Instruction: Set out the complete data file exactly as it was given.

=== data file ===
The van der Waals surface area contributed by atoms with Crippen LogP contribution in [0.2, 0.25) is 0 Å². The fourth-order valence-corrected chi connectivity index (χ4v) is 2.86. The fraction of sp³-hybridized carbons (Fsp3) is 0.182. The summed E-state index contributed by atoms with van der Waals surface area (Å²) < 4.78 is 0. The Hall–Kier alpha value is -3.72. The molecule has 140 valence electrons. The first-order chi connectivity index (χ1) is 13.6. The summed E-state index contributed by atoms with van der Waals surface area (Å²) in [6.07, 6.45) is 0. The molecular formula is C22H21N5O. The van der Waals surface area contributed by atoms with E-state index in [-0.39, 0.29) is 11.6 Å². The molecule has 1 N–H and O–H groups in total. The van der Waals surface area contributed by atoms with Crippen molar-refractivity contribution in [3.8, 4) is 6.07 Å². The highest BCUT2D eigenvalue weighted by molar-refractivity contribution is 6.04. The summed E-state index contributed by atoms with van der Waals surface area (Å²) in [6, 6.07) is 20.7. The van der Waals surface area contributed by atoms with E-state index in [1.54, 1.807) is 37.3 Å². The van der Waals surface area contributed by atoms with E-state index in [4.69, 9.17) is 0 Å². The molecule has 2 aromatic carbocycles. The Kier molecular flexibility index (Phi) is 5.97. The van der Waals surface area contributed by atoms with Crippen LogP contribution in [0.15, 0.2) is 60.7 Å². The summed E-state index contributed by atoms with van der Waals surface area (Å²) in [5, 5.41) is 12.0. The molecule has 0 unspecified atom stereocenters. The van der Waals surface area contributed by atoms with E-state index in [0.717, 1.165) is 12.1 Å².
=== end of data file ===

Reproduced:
The van der Waals surface area contributed by atoms with Crippen LogP contribution in [0.2, 0.25) is 0 Å². The fourth-order valence-corrected chi connectivity index (χ4v) is 2.86. The fraction of sp³-hybridized carbons (Fsp3) is 0.182. The summed E-state index contributed by atoms with van der Waals surface area (Å²) < 4.78 is 0. The Hall–Kier alpha value is -3.72. The molecule has 140 valence electrons. The first-order chi connectivity index (χ1) is 13.6. The summed E-state index contributed by atoms with van der Waals surface area (Å²) in [6.07, 6.45) is 0. The molecular formula is C22H21N5O. The van der Waals surface area contributed by atoms with E-state index in [-0.39, 0.29) is 11.6 Å². The molecule has 1 N–H and O–H groups in total. The van der Waals surface area contributed by atoms with Crippen molar-refractivity contribution in [3.8, 4) is 6.07 Å². The highest BCUT2D eigenvalue weighted by molar-refractivity contribution is 6.04. The summed E-state index contributed by atoms with van der Waals surface area (Å²) in [6, 6.07) is 20.7. The van der Waals surface area contributed by atoms with E-state index in [1.54, 1.807) is 37.3 Å². The van der Waals surface area contributed by atoms with E-state index in [4.69, 9.17) is 0 Å². The molecule has 2 aromatic carbocycles. The Kier molecular flexibility index (Phi) is 5.97. The van der Waals surface area contributed by atoms with Crippen LogP contribution in [0.15, 0.2) is 60.7 Å². The summed E-state index contributed by atoms with van der Waals surface area (Å²) in [5, 5.41) is 12.0. The molecule has 0 unspecified atom stereocenters. The van der Waals surface area contributed by atoms with E-state index in [0.717, 1.165) is 12.1 Å².